Writing offers that win foreclosures

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Writing offers that win foreclosures

Writing offers that win foreclosuresUnder priced Reo foreclosures will often bring in multiple competitive offers. If you are in the market for this type of property, there are a few things you can do to ensure the best possible (winning) offer is submitted.

1.       Find out the history of the foreclosed home

Use an agent to help you find out what the original mortgage price was in the current foreclosure and compare that with the asking price that the bank has now. Try to choose an offer price as close to the middle of these two amounts as possible. This is usually the amount that the lender will be willing to accept.

2.       Compare the foreclosure with market value prices

  • Active listings will help other interested buyers figure out the price that they will ultimately offer. Do your own comparing to be prepared.
  • Find homes that are already under contract, and have your real estate representative try to find out what offer price was accepted by the lender. (Sometimes an agent can find this out, and sometimes they won’t be able to.)
  • Check the last few months of sales in the foreclosures neighborhood to deduce market value. You should be able to compare the home with similar properties to find it’s actual worth.

3.       Figure out the listing agents foreclosure selling strategies

  • Have your real estate rep search for the agent on the MLS website.
  • Type in the agents name in the website search engine in order to pull up their last quarters listings.
  • Find out how much more the sales price was for these homes versus the list price. If the sales price is a certain percentage higher than the list price, then you may need to raise your offer a few percent as well.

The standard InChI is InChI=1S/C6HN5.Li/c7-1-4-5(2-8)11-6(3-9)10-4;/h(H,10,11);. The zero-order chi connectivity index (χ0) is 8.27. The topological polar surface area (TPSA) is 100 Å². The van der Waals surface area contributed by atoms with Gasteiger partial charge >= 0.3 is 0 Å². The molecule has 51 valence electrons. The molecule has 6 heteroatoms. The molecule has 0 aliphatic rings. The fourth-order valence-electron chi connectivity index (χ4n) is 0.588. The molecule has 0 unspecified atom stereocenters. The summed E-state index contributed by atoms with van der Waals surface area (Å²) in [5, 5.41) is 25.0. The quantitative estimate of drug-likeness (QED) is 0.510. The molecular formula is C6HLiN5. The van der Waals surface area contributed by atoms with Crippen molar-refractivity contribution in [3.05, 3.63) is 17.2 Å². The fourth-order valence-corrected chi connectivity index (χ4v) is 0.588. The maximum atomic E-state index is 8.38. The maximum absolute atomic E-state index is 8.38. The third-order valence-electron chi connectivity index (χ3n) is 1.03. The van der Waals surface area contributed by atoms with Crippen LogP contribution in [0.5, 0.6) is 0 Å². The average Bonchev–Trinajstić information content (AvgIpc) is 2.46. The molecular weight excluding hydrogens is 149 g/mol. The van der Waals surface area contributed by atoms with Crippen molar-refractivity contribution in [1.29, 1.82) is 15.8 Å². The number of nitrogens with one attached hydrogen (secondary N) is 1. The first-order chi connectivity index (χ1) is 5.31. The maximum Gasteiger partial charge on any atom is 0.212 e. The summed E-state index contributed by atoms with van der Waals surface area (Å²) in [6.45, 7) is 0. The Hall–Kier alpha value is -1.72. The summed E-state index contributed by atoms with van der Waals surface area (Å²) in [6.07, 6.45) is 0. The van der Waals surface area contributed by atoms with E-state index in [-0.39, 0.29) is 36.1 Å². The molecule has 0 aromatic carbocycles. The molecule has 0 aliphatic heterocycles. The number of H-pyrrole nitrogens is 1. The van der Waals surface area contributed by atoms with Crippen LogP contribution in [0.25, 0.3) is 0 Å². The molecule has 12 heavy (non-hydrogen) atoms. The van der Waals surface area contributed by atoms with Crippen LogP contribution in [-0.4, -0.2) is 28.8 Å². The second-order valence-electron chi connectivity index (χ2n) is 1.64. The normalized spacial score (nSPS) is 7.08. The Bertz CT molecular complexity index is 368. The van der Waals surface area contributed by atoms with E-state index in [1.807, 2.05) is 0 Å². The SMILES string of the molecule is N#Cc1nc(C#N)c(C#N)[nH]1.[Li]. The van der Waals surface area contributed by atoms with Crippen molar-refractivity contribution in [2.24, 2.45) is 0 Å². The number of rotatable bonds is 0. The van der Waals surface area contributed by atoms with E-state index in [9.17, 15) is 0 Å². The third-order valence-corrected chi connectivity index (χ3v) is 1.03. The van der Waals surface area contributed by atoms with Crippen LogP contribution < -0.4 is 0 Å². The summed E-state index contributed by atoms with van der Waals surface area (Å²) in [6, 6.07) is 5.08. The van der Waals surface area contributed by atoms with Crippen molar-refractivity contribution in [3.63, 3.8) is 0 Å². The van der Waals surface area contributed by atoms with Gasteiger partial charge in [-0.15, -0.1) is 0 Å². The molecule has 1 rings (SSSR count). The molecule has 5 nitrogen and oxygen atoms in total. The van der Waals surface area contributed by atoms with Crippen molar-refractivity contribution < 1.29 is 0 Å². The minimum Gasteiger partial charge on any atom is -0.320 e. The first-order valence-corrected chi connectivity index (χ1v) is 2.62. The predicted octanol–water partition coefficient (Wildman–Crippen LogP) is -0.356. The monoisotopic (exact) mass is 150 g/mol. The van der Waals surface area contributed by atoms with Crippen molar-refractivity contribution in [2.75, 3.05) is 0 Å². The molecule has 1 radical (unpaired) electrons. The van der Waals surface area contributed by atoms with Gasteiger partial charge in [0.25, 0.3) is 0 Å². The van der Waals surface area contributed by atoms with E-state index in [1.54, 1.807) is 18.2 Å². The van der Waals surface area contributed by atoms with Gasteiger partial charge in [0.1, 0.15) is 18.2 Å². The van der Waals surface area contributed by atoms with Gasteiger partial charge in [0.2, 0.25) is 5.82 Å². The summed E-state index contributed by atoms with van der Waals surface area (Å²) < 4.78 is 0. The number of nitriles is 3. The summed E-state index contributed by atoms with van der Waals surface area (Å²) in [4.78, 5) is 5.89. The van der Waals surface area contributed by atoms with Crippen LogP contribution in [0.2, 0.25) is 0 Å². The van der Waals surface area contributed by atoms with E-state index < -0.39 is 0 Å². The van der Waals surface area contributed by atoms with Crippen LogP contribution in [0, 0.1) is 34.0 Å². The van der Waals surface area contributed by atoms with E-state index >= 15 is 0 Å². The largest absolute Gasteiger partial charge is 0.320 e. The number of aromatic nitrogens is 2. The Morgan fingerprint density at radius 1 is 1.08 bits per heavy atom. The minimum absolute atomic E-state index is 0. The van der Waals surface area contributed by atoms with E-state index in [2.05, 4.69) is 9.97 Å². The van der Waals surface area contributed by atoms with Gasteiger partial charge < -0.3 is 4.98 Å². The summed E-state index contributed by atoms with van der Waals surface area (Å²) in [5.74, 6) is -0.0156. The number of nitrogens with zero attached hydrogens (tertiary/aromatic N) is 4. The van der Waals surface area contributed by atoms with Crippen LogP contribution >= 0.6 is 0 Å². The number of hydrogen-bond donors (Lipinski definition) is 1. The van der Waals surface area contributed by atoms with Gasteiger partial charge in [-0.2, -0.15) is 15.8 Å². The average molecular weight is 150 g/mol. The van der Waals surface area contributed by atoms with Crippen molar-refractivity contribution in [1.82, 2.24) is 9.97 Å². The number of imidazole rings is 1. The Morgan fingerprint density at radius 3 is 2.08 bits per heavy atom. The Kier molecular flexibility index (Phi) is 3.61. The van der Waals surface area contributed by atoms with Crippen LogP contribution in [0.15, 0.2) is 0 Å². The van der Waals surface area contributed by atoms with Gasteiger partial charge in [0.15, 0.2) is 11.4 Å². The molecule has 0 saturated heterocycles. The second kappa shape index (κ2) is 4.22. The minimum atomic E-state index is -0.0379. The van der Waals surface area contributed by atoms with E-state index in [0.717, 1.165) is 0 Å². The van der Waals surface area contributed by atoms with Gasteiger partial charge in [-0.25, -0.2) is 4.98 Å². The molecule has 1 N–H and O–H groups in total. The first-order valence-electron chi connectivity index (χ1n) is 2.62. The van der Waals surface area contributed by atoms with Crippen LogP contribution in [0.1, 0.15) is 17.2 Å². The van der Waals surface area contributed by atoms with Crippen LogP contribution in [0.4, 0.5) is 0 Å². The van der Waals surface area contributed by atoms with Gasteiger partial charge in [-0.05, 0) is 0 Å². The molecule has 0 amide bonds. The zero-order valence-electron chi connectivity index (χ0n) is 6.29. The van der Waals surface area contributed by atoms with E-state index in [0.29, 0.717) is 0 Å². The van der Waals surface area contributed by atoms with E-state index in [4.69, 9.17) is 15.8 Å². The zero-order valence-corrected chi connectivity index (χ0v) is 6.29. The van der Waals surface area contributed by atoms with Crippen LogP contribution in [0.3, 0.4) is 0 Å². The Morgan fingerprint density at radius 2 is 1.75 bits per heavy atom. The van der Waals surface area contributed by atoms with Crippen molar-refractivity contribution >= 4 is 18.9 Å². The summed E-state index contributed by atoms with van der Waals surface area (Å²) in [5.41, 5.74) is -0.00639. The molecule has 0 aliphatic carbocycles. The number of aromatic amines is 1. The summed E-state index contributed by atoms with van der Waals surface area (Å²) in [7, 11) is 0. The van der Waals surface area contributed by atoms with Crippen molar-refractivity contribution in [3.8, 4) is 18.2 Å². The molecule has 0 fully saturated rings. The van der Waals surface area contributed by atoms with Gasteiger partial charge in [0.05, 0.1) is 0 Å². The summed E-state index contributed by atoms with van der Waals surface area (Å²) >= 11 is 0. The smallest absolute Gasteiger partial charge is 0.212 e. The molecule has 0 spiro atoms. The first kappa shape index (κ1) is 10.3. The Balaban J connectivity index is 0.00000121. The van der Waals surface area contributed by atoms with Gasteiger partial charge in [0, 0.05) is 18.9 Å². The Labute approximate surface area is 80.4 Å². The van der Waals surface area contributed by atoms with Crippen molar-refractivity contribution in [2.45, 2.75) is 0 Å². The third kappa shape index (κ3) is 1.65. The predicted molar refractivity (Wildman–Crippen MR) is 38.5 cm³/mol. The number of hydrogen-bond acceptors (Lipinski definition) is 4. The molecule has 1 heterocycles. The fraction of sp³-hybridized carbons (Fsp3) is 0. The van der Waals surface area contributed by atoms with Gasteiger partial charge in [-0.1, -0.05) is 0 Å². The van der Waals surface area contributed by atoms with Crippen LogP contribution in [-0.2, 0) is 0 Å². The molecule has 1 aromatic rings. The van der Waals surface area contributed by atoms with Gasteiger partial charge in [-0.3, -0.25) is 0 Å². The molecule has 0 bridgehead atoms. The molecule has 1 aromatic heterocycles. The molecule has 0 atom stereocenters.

4.       Inquire about the amount of offers on the REO foreclosure

  • The higher the amount of offers on this foreclosure, the higher you will probably have to bid to have a chance at purchase. Multiple offers usually drive the sales price higher on highly sought after foreclosures. Also, realize that when there are an abundance of offers, that some of them may be for straight cash, which banks love. In order to finance, you might need to raise your offer quite a substantial bit in order for the bank to consider it. (On positive note, though: If there are no other bids on the foreclosed property, you can actually put in an offer that is less than the asking price.)

5.       Get a letter of preapproval in advance

  • You obviously need a preapproval letter in order for a lender to take you seriously about purchasing a home. An even better preapproval letter is one that comes from the listed lender of the foreclosure themselves. Of course, don’t plan to use this bank for financing of your loan. Just know that the lender will trust it’s own loan department before any other.

 6.       Offer a shorter period of time for inspection

  • What this basically means, is that you are going to beat the other potential buyers in terms of time. Let’s say they ask for 20 days to have the home inspected. That’s when you come in with a low ball number and offer to have it done in 9.

 7.       Repairs and inspections

  • Don’t expect the REO lender to pay for having the home inspected or for any repairs that need to be made prior to you having your offer accepted. Only then, can you resubmit a proposal for having the repairs made.

 8.       Splitting costs with the bank

  • Sweeten your offer by splitting fees with the lender. These include fees associated with transfer, escrow and title. It’s a good rule of thumb to work closely with the lender if you want your offer accepted.


However you decide to bid on a foreclosure, it is imperative that you keep ion mind that appraisal will play a key part in this process. When you make an offer for more than the home is listed for, the appraisal has to be in agreement with that offer. When the appraisal comes in low compared to your offer, don’t worry. That means it will come in low for the next financing buyers in the bidding war, too. That leaves you time to make a new lower offer and renegotiate.